Pension schemes are paying their active investment managers up to 70% more than six years ago even though average fee rates have dropped for most asset classes, according to consultancy LCP.For an active global equity mandate that had matched the return of the global equity index, an investor could be paying up to 70% more in fees than they had been in 2011, LCP reported in its latest Investment Management Fee Survey.It said this highlighted how active managers were rewarded for simply retaining assets, and not necessarily making above-benchmark returns.The report’s author, Matt Gibson, partner and head of investment research at LCP, said: “Investment managers have done very well out of increases in assets under management over recent years.” But these increases had mostly been driven by general rises in equity and bond markets, he added.“Whilst we welcome the reduction in fee rates in many asset classes, overall, investment managers are charging much more but don’t seem to be doing more,” Gibson said.The findings of the report – which examined total costs for a hypothetical £50m (€59m) investment across the most popular asset classes used by LCP clients – showed it was important for schemes to monitor their investment managers regularly and put negotiating pressure on them to reduce fees, Gibson said.Of the asset classes covered by the report, the highest average costs were for UK property at £590,000 (roughly 1.18%), while passive UK equity was the cheapest at £38,000 (roughly 0.08%).Certain hedge fund strategies had even higher charges, the consultancy said.The survey separately found benefits for defined contribution schemes using platforms instead of accessing funds directly. LCP said a £10m allocation to a passive global equity fund would be £5,500 cheaper via a platform.LCP’s survey also reported a lack of consistent and transparent reporting on transaction costs. This echoed recent work from the Financial Conduct Authority, the UK regulator, which criticised fund managers for weak pricing and a lack of transparency. The asset management trade body, the Investment Association, is currently consulting on a new fee disclosure code.While some managers only gave data on explicit trading costs, such as broker’s commission and stamp duty, others tried to quantify implicit costs such as dealing spreads and the impact of the fund’s transactions on the market price of a security, the consultancy said.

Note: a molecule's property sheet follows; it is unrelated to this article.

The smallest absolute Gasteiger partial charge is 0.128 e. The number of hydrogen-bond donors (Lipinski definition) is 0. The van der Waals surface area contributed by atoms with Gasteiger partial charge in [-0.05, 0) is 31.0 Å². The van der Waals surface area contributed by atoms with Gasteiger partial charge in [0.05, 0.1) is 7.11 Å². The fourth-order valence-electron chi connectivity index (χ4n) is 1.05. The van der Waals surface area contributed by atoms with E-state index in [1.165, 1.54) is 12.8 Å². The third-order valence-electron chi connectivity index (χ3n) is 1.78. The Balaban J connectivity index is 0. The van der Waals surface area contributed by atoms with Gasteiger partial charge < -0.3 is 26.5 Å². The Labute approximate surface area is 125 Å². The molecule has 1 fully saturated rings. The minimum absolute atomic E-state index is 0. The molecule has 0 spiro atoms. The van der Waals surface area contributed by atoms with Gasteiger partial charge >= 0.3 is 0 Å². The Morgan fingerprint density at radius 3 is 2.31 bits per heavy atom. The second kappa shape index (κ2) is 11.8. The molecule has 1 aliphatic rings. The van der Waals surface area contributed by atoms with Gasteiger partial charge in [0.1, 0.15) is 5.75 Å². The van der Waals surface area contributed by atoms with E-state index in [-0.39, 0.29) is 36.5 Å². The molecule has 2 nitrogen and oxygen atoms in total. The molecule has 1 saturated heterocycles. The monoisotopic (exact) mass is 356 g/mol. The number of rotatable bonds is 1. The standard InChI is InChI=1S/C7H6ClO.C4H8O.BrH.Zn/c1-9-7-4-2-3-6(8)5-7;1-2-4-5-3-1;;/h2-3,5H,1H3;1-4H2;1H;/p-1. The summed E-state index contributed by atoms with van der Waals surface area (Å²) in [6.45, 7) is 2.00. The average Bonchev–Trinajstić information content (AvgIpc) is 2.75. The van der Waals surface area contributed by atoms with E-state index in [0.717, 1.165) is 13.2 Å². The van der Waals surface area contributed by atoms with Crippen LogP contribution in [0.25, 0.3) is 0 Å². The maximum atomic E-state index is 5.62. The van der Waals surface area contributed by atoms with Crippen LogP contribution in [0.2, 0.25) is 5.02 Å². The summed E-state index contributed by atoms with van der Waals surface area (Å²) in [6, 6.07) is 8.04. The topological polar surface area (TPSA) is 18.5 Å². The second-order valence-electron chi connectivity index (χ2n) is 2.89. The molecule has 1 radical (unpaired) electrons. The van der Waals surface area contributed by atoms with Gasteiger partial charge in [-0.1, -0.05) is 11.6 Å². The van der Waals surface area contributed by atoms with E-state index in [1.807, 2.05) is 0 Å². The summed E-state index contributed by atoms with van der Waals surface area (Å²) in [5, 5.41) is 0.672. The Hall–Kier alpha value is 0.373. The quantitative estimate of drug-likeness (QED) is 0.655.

Richard Gröttheim, CEO, AP7Under the proposal, Facebook would have distributed two of the new shares to shareholders as a dividend for each class A or B share they own.Zuckerberg controls the company by owning the majority of B shares, which each carry 10 votes, while A shares carry one.The idea behind the stock reclassification was to allow Zuckerberg and his wife to sell much of their stock to fund philanthropic activities without losing control over the company.Gröttheim said AP7 agreed to lead the litigation because it believed that the Facebook stock reclassification would create “a terrible corporate governance scheme”.“If Mark Zuckerberg wants to sell his stock and become a philanthropist, he should do that,” he said. “But he shouldn’t be allowed to keep controlling Facebook while devaluing current stockholders after he does so.”In a post on Facebook earlier this week, Zuckerberg explained the decision to withdraw the proposal just days before he was due to go to court.He said last year he had thought the stock reclassification was the only way to achieve his philanthropic aims, but now thought there was a better solution.“Over the past year and a half, Facebook’s business has performed well and the value of our stock has grown to the point that I can fully fund our philanthropy and retain voting control of Facebook for 20 years or more,” he said.As a result, he had asked the board to withdraw the proposal. The lawsuit is now expected to be dismissed as moot sometime next week, according to Grant & Eisenhofer, a law firm representing several institutional investors.AP7 did not have any legal costs resulting from the action as these were borne by its US lawyer, Gröttheim said.The Swedish pension fund was represented by the law firm Kessler Topaz Meltzer & Check as co-lead plaintiff in the case. Swedish national pension fund AP7 has declared a “full victory” over Facebook’s decision to halt plans to reclassify its stock, a move it said would have cost public shareholders $10bn (€8.5bn).AP7 was the co-lead on litigation in the US to stop the share dilution.Richard Gröttheim, chief executive of AP7, told IPE: “We’re very proud to have shown that this instrument for corporate governance works very well.”He said the pension fund was very happy with the result, which was “a full victory for Facebook’s public stockholders”. AP7 is one of the largest shareholders in Facebook, with its holding of A shares in the company worth around SEK3.2bn (€334m).Gröttheim said the case had saved Facebook’s public shareholders from a potential $10bn investment loss, which it was estimated would have resulted from the depreciation of their stock following the reclassification.The pension fund, which runs the default option fund for Sweden’s premium pension system, launched a legal case against Facebook in May 2016 in the Delaware Court of Chancery after the US social media company announced a plan to issue a new voteless “C” class of shares, adding to the “A” and “B” shares already in issue.